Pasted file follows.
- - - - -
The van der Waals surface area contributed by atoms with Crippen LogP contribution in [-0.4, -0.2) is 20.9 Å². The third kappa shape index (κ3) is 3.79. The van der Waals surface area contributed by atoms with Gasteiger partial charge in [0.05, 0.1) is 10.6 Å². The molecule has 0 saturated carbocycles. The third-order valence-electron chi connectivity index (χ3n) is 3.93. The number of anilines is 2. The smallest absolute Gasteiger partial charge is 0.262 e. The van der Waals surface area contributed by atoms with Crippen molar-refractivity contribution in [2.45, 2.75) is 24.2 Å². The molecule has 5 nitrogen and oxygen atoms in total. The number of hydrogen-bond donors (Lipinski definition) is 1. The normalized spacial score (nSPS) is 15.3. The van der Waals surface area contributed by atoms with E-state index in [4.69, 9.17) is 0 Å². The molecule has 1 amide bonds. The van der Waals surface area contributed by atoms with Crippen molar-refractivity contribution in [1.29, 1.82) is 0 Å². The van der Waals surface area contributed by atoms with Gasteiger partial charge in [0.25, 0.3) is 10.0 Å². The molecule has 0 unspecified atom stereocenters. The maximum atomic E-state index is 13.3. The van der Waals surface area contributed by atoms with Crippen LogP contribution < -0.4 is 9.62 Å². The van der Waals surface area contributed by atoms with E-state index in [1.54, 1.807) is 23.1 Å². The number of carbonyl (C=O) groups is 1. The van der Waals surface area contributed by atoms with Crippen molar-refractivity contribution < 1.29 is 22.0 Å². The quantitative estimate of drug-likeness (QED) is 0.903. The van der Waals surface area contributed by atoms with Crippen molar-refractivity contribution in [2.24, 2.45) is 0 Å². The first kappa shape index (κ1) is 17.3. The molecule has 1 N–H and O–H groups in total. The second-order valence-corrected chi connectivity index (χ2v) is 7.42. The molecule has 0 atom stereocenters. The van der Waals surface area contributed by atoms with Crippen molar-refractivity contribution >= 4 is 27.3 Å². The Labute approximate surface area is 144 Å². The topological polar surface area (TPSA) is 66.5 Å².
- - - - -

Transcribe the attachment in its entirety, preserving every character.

The van der Waals surface area contributed by atoms with Crippen LogP contribution in [-0.4, -0.2) is 20.9 Å². The third kappa shape index (κ3) is 3.79. The van der Waals surface area contributed by atoms with Gasteiger partial charge in [0.05, 0.1) is 10.6 Å². The molecule has 0 saturated carbocycles. The third-order valence-electron chi connectivity index (χ3n) is 3.93. The number of anilines is 2. The smallest absolute Gasteiger partial charge is 0.262 e. The van der Waals surface area contributed by atoms with Crippen molar-refractivity contribution in [2.45, 2.75) is 24.2 Å². The molecule has 5 nitrogen and oxygen atoms in total. The number of hydrogen-bond donors (Lipinski definition) is 1. The normalized spacial score (nSPS) is 15.3. The van der Waals surface area contributed by atoms with E-state index in [4.69, 9.17) is 0 Å². The molecule has 1 amide bonds. The van der Waals surface area contributed by atoms with Crippen molar-refractivity contribution in [1.29, 1.82) is 0 Å². The van der Waals surface area contributed by atoms with Gasteiger partial charge in [0.25, 0.3) is 10.0 Å². The molecule has 0 unspecified atom stereocenters. The maximum atomic E-state index is 13.3. The van der Waals surface area contributed by atoms with Crippen LogP contribution < -0.4 is 9.62 Å². The van der Waals surface area contributed by atoms with E-state index in [1.54, 1.807) is 23.1 Å². The number of carbonyl (C=O) groups is 1. The van der Waals surface area contributed by atoms with Crippen molar-refractivity contribution < 1.29 is 22.0 Å². The quantitative estimate of drug-likeness (QED) is 0.903. The van der Waals surface area contributed by atoms with Crippen molar-refractivity contribution in [2.24, 2.45) is 0 Å². The first kappa shape index (κ1) is 17.3. The molecule has 1 N–H and O–H groups in total. The second-order valence-corrected chi connectivity index (χ2v) is 7.42. The molecule has 0 atom stereocenters. The van der Waals surface area contributed by atoms with Crippen molar-refractivity contribution >= 4 is 27.3 Å². The Labute approximate surface area is 144 Å². The topological polar surface area (TPSA) is 66.5 Å².